Under estimated.....customer won't budge

Discussion in 'Landscape Architecture and Design' started by Katwalk, Dec 31, 2003.

  1. Katwalk

    Katwalk LawnSite Member
    Messages: 92

    Recent hardscape job....wall block walls and a 28'x22' paver driveway area. Total "estimate" $48,000. Site was full of other contractors, walls were on either side of driveway and best access to the house was over/through our paver area. All excavation complete....rain filled in trenches for walls. La La La.. the point is, with certain conditions out of my control and some areas that I just fell short on my own, I am out about $6400. I have one more wall to build 75"x3' and have asked the homeowner for an additional $1400 above and beyond the additional "estimate." With a blank stare, he says, "The price is the price." The paper work he signed says estimate and there have been changes in the project that have been addressed. What do you do with people like this?? $1400 is about 3% of the total job. He told me that he has never gotten a price, and then had someone come to him and say that it would be more money. Any how, any idea legally what could happen if I walk now at $6400 in the hole? I have collected only 34,000 and have a job cost to date of $40,400. Any help is appreciated. Thanks.
  2. longslawn

    longslawn LawnSite Member
    Messages: 201

    How much will it cost you to finish job completely?
  3. SodKing

    SodKing LawnSite Bronze Member
    Messages: 1,641

    Two scenarios,

    1. Finish the wall, send him the final bill with adjustments, and then hire a good attorney.

    2. Finish the wall, send him the final bill with adjustments, and when he balks, explain to him that circumstances beyond your control (weather, other contractors damaging you work) necessitated additional charges. That is why they call it an estimate.

    One line in my estimates/contracts stipulates that all material is to remain the property of Sweetser Farms Inc until the invoices are paid in full. That way you can repossess you building materials if they don't pay....though I have never had that problem.
  4. ElephantNest

    ElephantNest LawnSite Bronze Member
    from La.
    Messages: 1,878

    Key word ESTIMATE. Is that what he signed? Or did he sign an actual contract with a set price?
  5. I believe a job of that scope should have a signed contract.
  6. ElephantNest

    ElephantNest LawnSite Bronze Member
    from La.
    Messages: 1,878

    I agree, but many times people sign an estimate ok'ing the work, without ever signing an actual contract.
  7. SodKing

    SodKing LawnSite Bronze Member
    Messages: 1,641

    I agree as well. But the contracts still provide for unforeseen circumstances such as adverse weather, underground obstructions, other contractor damage. The client cannot expect us to say "no its OK, your plumber just drove his truck onto a screeded section of driveway and now I'll just re-grade it for free". There is no way we should be responsible for that.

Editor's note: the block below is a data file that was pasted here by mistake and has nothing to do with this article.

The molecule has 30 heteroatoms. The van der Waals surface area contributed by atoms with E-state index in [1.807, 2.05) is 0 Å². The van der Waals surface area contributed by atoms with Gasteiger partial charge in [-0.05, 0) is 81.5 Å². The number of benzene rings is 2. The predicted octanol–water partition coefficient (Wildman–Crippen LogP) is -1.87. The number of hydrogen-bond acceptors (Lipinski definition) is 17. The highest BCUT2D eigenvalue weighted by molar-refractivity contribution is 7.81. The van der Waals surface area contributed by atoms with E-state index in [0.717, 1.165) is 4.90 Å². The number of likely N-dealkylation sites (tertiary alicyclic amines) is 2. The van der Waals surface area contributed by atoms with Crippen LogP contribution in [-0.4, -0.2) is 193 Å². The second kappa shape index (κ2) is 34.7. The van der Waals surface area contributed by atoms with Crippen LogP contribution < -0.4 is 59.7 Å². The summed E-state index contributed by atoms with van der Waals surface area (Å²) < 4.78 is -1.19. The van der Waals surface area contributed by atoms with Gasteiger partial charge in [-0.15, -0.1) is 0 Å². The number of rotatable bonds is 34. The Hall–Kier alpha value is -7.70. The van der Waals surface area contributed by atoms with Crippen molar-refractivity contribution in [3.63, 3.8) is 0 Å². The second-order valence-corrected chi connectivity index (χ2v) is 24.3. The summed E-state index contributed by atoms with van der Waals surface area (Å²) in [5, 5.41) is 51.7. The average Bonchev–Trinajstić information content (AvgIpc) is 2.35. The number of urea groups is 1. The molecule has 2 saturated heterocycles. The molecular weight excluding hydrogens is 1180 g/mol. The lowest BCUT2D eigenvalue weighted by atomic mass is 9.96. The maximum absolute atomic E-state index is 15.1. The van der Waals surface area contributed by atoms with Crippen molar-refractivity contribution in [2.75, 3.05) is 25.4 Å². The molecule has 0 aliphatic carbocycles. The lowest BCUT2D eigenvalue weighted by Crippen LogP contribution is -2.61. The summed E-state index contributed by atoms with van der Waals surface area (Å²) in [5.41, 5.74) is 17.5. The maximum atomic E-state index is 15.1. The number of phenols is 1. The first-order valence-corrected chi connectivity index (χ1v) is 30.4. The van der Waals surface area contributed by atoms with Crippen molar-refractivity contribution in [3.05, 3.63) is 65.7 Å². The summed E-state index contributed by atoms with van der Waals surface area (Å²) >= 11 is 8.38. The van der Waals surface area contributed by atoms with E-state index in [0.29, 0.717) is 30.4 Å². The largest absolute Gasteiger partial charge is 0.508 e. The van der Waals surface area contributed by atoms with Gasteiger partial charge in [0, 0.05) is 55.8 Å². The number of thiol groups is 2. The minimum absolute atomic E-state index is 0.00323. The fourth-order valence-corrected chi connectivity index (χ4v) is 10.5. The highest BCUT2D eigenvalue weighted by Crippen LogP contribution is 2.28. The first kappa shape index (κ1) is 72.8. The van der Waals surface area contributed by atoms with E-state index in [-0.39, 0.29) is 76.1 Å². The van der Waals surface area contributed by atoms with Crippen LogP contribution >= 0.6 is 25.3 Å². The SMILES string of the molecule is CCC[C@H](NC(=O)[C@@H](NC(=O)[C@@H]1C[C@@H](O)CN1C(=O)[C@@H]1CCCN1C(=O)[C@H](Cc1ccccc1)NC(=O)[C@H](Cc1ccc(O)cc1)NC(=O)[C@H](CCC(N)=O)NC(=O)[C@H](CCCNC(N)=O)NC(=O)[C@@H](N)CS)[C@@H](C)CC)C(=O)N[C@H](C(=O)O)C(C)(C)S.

Likewise, if the project is scheduled for a certain week and its raining, That will add 10-20% to the costs. I am not going to absorb that. I have dealt with clients that said "we shouldn't have done it that week then" but when they find out it was either then or 5 months later they acquiesce.
  8. olderthandirt

    olderthandirt LawnSite Platinum Member
    from here
    Messages: 4,899

    If you just walk away they have the right to hire another contractor to finish the job and you would be responsable for the bill. Unless you have every contingency spelled out in your contract. If part of the short fall was on your part better weigh the cost of attorneys against the cost of the lost and take the least of the 2 evils

    Happy New yr.

  9. kris

    kris LawnSite Bronze Member
    from nowhere
    Messages: 1,578

    i guess you have learned that you need a contract for 48k worth of work. You can't charge a customer extra because it rained and will slow you down.
  10. Katwalk

    Katwalk LawnSite Member
    Messages: 92

    Kris, if you install 300 yards of loam, grade it , finish rake it , seed and fert applied and it rains like a mother...do you go back and re-rake the area for nothing? He told me monday that never has someone given him a price and then told him that it would be more later on. Could this be true? Drop off a truck for a repair and when they give you an estimate around $200 and I go pick it up for $240.....I don't complain about the extra $40. Another thing to consider....every other contractor on this job is the second or third one there. Second plumber, second HVAC, second painters......I have a feeling he is just a "BAD CUSTOMER"

    Olderthandirt, that is one area I am concerned. I actually have put on paper and sent to the customer a type of buy out scenario. I showed him what it would cost to do the remaining work and subtracted it from what the original estimate was. On the advice of his attorney and project manager, he said he will wait until the spring to find other contractors. In the buy out scenario he would have to pay me $2100 and have $12,240 remaning to finish the work.

    I truly want to finish the work but cant stand the thought of not only going to work for free, but going in and knowing that I will be losing money every day......Thanks alll for your input.

Share This Page